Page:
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At Broadcasters' Meeting, Spectrum Concerns Will Come Up With Frequency At Broadcasters' Meeting, Spectrum Concerns Will Come Up With Frequenc...

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At Broadcasters' Meeting, Spectrum Concerns Will Come Up With Frequency

LAS VEGAS -- Broadcasters meeting here this week will have an overwhelming issue to wrestle with: spectrum.

Government and industry alike are clamoring for broadcasters to share a little of their spectrum to help make way for the wireless Internet boom. And the National Association of Broadcasters -- gathered for the groups's annual spring NAB Show -- is looking for ways to at least get a little mileage out of this.


The growing popularity of mobile wireless broadband devices is putting more pressure on regulators to find spectrum to meet to this demand. As fewer Americans rely on over-the-air broadcasts, regulators have called on broadcasters to voluntarily give up some of their allotted spectrum. In exchange, the FCC has floated a proposal, endorsed by the Obama administration, that it would auction off the spectrum broadcasters relinquish and give them a share of the proceeds.

“We do not oppose spectrum auctions, so long as they are voluntary and broadcasters who choose to remain in business are not penalized with new spectrum fees, forced into an inferior band, and prevented from adopting innovative services,” NAB Executive Vice President of Communications Dennis Wharton said by e-mail ahead of the meeting.

 “We don’t buy into the notion that the future is either broadband or broadcast. There is a place for both broadband AND broadcast in tomorrow’s world,” Wharton said.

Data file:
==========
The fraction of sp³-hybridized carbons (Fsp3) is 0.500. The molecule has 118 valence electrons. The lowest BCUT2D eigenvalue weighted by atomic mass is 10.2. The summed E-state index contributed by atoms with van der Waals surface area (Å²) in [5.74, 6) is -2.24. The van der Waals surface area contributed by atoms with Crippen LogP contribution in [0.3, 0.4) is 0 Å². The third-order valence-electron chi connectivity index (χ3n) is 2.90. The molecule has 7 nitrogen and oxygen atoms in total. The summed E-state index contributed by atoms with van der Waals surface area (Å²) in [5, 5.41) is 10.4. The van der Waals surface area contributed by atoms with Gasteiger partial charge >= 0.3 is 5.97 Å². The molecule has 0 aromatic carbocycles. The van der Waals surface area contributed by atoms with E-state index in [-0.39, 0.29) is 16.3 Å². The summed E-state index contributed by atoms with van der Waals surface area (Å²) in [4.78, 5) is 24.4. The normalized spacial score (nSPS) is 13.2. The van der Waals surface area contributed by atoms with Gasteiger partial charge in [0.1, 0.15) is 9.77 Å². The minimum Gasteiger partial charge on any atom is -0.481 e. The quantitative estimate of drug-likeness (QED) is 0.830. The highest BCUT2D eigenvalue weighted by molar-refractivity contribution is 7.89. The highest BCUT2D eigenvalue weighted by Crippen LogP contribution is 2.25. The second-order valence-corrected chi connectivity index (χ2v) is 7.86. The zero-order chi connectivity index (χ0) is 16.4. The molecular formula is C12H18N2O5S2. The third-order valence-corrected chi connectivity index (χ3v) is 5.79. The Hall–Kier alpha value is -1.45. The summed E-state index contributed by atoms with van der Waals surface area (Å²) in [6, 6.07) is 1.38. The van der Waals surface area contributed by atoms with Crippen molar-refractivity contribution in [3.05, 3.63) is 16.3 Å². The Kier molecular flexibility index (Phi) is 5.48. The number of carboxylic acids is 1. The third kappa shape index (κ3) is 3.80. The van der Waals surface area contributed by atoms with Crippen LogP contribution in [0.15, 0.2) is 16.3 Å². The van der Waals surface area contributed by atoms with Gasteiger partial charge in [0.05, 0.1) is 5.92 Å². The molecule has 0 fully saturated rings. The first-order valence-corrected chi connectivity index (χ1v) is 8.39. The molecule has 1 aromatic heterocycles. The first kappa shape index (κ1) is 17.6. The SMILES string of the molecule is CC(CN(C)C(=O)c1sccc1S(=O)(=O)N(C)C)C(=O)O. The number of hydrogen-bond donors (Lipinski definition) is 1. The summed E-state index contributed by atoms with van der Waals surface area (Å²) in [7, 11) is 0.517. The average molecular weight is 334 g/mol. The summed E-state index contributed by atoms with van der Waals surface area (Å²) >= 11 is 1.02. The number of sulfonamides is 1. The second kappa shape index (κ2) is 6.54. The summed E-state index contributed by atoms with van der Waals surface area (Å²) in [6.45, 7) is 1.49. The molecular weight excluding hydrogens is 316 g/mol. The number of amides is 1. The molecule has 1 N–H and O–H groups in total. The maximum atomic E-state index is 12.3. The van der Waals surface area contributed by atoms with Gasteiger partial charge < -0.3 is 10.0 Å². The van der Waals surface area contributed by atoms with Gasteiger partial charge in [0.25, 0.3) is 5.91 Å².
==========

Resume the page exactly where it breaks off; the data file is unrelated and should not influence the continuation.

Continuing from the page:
Among the most vocal supporters of such voluntary auctions is FCC Chairman Julius Genachowski, who is scheduled to speak on Tuesday morning at the NAB Show. In his prepared remarks for a White House meeting on spectrum last week, Genachowski described incentive auctions as the “single most important step” regulators can take to free up more spectrum.

NAB Show sessions include a Monday offering called “The Language of Spectrum for the Non-technical Operator,” which the promotional website describes as focused on helping “articulate why broadcasters are concerned with proposals to reclaim, repack and relocate their channels.” Another one called  “The Air We Breathe,” according to the site, will discuss “the FCC’s latest plan to reallocate some TV spectrum, what Congress needs to do to make it happen, and how this monumental shift could impact the future of the American communications industry.”

The increasing scarcity of spectrum is not the only challenge broadcasters face. Cable, satellite, and other multichannel video-programming providers have been pushing the FCC to overhaul the process under which they negotiate fees for use of broadcasters' programming.

Broadcasters have been demanding higher rates, which has led to disputes with some cable providers and a few short-term blackouts of broadcast programming in some markets. In March, the FCC launched proceedings to begin overhauling the retransmission process despite NAB’s insistence that the current system is not broken.


“The FCC has noted numerous times that the retransmission consent process provides incentives for both parties to come to mutually beneficial arrangements, and despite the back-and-forth, over 99 percent of deals are completed without a disruption in service,” Wharton said.

And although broadcasters succeeded in killing an effort in the last Congress, they are still being pressured by the music industry to agree to pay musicians a performance fee for playing their music live on AM and FM radio stations.

This article appears in the April 11, 2011 edition of National Journal Daily PM Update.

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